Deepening and Broadening the Foundation for Success: Information-Gathering Session Committee on the Science of Children Birth to Age 8
Comments Prepared for Public Information-Gathering Session
Committee on the Science of Children Birth to Age 8: Deepening and Broadening the Foundation for Success
Institute of Medicine and the National Research Council of the National Academies
Board of Children, Youth, and Families
Lecture Room, National Academy of Sciences, 2101 Constitution Avenue NW, Washington, DC
Friday, February 28, 2014
The committee is conducting a study and preparing a consensus report on how the science of children's health, learning and development can inform how we prepare a workforce to seamlessly support children from birth through age 8. The purpose of this public session is for the committee to hear the experiences and perspectives of experts and relevant stakeholders to inform their deliberations. Stakeholders are asked to respond to the question: From your perspective how can children be supported to move more seamlessly through the birth through age 8 continuum?
Good afternoon. My name is Grace Whitney. I speak with you today as a developmental psychologist with over 40 years of experience in the field of early childhood. Currently I am privileged to work closely with the federal Head Start program serving as director of the Head Start State Collaboration Office in Connecticut. My experiences over the years have formed and solidified my perspective regarding how children can be supported to move more seamlessly through a birth to 8 continuum. I will address what I believe are three key elements that must be considered in the discussion today. I believe my comments will relate back to a topic raised by the first panel today of targeting multiple levels and working across disciplines when discussing professional development and the birth to age 8 workforce.
First, and from a true Head Start perspective, families must be supported and successfully engaged in any and all early childhood endeavors. Families are the consistent thread throughout a child's life. When families are strong they can create and sustain a secure environment for growth, they are informed of what resources to access and what to expect from those resources, and they are their child's best and most enduring advocate to ensure continuity across components of any birth to 8 continuum. Those in the workforce must be competent in connecting with families in the broadest sense, understanding what resources and supports families need, and respecting them as the lead partner for children’s life-long health, wellness and learning.
Second, engaging and supporting families must begin early. The emerging infant mental health field aims to strengthen attachment and healthy relationships since relationships are the foundation for healthy development and learning. Embedding infant mental health competencies (MI-AIMH, 2011) into professional development, and infant mental health resources into the service continuum, will enhance children's early social emotional development and promote healthy family relationships. Additionally, an essential component of competence in infant mental health is the capacity for reflection upon one’s own role in creating authentic relationships with children and families. It is within the context of healthy relationships that optimal learning happens for us all.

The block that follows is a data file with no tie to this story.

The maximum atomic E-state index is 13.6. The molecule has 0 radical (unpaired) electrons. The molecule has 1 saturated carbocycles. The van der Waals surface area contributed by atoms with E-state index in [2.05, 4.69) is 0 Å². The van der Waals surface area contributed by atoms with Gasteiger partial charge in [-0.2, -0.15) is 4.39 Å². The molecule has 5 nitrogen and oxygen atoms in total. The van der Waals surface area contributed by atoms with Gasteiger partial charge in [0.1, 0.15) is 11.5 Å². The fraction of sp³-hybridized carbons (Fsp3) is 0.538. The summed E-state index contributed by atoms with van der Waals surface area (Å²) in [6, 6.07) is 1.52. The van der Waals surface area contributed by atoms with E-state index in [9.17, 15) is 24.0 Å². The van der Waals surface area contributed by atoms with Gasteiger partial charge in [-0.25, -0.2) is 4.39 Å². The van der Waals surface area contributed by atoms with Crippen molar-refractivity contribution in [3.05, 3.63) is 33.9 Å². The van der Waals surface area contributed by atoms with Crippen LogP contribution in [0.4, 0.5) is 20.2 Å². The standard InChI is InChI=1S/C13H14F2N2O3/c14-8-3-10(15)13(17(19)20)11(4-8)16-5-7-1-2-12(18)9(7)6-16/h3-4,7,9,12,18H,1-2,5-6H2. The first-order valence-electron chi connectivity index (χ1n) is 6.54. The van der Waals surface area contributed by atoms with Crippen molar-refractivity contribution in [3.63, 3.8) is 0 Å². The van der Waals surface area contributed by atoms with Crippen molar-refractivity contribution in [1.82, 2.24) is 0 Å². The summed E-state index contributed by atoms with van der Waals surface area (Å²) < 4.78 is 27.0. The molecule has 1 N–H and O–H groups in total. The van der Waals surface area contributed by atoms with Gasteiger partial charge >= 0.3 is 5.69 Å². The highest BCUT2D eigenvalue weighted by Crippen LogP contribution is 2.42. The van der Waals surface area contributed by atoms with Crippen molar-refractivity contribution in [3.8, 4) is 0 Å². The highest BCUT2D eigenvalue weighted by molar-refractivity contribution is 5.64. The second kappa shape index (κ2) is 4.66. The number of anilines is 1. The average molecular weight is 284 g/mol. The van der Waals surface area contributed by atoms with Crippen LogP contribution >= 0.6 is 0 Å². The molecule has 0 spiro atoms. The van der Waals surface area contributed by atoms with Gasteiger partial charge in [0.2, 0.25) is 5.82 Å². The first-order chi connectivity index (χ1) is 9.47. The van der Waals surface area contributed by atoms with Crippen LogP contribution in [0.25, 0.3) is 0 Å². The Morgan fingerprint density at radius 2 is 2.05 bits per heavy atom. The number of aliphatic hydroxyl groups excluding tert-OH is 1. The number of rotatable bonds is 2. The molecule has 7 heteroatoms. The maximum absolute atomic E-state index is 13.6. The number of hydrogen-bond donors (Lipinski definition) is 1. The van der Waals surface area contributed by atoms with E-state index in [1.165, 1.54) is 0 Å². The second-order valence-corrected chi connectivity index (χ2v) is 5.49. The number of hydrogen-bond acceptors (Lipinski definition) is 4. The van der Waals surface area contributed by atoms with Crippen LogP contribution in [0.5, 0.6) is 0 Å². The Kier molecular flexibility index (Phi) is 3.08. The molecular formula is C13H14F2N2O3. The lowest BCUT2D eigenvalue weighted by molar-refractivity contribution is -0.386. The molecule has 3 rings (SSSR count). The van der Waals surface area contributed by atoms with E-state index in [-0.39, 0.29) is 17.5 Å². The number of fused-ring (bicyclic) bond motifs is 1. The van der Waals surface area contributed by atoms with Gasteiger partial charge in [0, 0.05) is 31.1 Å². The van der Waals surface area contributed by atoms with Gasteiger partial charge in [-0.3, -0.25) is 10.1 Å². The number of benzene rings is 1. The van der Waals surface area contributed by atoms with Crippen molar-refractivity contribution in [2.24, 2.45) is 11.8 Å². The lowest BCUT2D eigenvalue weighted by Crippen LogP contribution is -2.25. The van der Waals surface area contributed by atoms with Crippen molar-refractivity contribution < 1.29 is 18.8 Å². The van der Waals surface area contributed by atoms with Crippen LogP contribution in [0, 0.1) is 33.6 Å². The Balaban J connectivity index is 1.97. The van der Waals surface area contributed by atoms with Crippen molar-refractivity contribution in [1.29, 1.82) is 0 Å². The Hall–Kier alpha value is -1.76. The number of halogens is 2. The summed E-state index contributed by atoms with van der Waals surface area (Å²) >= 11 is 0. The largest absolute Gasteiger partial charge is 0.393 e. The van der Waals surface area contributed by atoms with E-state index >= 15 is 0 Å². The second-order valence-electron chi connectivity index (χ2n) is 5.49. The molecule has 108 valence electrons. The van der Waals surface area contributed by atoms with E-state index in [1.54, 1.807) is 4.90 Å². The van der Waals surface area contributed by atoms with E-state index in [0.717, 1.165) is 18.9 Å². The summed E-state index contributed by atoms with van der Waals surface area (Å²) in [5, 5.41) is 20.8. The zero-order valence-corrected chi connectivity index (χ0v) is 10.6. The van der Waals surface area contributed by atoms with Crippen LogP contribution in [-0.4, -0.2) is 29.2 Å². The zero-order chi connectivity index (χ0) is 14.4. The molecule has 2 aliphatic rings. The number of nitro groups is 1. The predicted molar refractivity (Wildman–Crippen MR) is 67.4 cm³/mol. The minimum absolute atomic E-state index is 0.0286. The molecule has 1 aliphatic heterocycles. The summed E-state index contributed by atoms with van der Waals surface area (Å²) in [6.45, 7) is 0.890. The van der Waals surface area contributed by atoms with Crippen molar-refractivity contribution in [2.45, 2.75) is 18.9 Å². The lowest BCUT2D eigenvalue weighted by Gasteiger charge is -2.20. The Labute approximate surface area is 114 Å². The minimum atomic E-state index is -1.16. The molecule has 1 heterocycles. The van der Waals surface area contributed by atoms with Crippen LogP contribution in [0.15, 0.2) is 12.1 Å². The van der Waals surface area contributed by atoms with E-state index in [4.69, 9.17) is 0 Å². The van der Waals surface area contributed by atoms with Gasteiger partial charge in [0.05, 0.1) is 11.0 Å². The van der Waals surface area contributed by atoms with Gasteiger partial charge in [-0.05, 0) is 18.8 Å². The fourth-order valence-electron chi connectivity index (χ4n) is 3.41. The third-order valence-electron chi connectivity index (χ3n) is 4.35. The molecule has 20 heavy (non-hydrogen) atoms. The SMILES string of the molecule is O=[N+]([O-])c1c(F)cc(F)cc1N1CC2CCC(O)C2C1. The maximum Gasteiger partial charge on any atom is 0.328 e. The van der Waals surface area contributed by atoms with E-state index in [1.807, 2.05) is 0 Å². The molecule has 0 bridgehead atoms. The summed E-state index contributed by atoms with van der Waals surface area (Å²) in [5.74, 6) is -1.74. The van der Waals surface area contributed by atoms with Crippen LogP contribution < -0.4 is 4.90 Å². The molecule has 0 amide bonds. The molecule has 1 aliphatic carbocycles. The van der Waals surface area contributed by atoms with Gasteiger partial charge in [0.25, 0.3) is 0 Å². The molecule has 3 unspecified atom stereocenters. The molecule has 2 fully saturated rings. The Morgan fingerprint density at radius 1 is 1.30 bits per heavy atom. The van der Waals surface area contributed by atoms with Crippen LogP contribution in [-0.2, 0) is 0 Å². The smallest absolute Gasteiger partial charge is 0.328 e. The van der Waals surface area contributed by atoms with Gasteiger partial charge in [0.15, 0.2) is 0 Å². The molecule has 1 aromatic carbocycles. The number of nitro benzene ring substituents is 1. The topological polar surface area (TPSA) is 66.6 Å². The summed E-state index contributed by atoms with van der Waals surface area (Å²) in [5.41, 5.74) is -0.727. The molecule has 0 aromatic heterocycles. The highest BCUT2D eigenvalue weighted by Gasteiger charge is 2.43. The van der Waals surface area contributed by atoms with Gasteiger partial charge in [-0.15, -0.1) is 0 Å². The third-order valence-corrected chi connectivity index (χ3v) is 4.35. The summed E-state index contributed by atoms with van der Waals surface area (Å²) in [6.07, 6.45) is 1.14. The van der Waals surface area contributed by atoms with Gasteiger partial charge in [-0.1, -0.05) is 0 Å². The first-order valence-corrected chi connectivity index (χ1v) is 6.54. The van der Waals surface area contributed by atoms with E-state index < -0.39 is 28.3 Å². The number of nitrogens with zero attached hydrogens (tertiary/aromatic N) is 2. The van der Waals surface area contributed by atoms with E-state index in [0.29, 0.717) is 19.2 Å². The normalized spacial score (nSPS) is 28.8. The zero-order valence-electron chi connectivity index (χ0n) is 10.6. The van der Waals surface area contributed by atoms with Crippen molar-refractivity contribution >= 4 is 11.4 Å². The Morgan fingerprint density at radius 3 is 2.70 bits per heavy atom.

Third and finally, any continuum must be responsive to the wide range of diversity - be it language, race, ethnicity, ability, economics, health or illness, opportunity, fortune, challenge or trauma - and to the most needy children, families, and communities. In the US one has a higher likelihood of being homeless at the age of one than at any other age. (Shinn, 2014) In a population study in Philadelphia homelessness during infancy was predictive of child welfare involvement and foster care in early childhood, and then failure upon entering school. (Perlman and Fantuzzo, 2010) Any birth to age 8 continuum that systematically or even subtly creates barriers to access and continuous participation for children who experience homelessness, for example, or those children receiving child welfare services, or any child who needs individualized accommodations, is seriously flawed. Raising the bar by enhancing the early childhood system only for those who get there leaves those who need it most, further behind. Those who would otherwise be disenfranchised must be included by design. Our workforce must embrace diversity and be competent in identifying, reaching out to, and engaging and sustaining relationships with children and families beset with diverse and often complicated needs.
To summarize, any seamless pathway will operate through those who successfully engage families, who begin early with a focus on attachment and healthy relationships, and who can be responsive to the vast diversity in our families and communities and to the most needy in our nation.
Thank you for the opportunity to share my thoughts with you today.
Michigan Association for Infant Mental Health. (2011, Revised). Competency Guidelines for Culturally Sensitive, Relationship-focused Practice Promoting Infant Mental Health. Michigan Association for Infant Mental Health, Southgate, MI.
Shinn, M. What Does Research Tell Us About Homelessness and Young Children? Roundtable presentation on Early Childhood Development and Education: Reaching Homeless Children, Urban Institute, Washington, DC, November 13, 2014.
Perlman, S. and Fantazzo, J. (2010). Timing and influence of early experiences of child maltreatment and homelessness on children's educational well-being. Children and Youth Services Review 32 (2010) 874–883
Grace Whitney, PhD, MPA, IMH-E(IV), Director
Connecticut Head Start State Collaboration Office
Connecticut Office of Early Childhood
165 Capitol Avenue, Hartford, CT 06106